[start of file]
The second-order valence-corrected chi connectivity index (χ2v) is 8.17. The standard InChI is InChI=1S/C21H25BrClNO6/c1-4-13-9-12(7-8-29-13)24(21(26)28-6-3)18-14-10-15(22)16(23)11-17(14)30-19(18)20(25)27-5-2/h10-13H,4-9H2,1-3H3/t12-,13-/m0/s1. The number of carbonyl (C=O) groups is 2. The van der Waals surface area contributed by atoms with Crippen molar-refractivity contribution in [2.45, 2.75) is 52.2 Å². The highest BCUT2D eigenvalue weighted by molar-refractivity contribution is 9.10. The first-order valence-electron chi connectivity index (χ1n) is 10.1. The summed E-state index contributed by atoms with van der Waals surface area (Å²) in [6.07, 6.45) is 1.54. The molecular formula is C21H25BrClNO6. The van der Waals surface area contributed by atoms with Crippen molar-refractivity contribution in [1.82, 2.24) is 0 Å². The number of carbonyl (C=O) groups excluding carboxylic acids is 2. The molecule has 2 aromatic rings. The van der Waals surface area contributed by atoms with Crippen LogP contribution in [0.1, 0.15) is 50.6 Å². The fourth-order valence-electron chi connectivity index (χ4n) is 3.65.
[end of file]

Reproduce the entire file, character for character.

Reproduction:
The second-order valence-corrected chi connectivity index (χ2v) is 8.17. The standard InChI is InChI=1S/C21H25BrClNO6/c1-4-13-9-12(7-8-29-13)24(21(26)28-6-3)18-14-10-15(22)16(23)11-17(14)30-19(18)20(25)27-5-2/h10-13H,4-9H2,1-3H3/t12-,13-/m0/s1. The number of carbonyl (C=O) groups is 2. The van der Waals surface area contributed by atoms with Crippen molar-refractivity contribution in [2.45, 2.75) is 52.2 Å². The highest BCUT2D eigenvalue weighted by molar-refractivity contribution is 9.10. The first-order valence-electron chi connectivity index (χ1n) is 10.1. The summed E-state index contributed by atoms with van der Waals surface area (Å²) in [6.07, 6.45) is 1.54. The molecular formula is C21H25BrClNO6. The van der Waals surface area contributed by atoms with Crippen molar-refractivity contribution in [1.82, 2.24) is 0 Å². The number of carbonyl (C=O) groups excluding carboxylic acids is 2. The molecule has 2 aromatic rings. The van der Waals surface area contributed by atoms with Crippen LogP contribution in [0.1, 0.15) is 50.6 Å². The fourth-order valence-electron chi connectivity index (χ4n) is 3.65.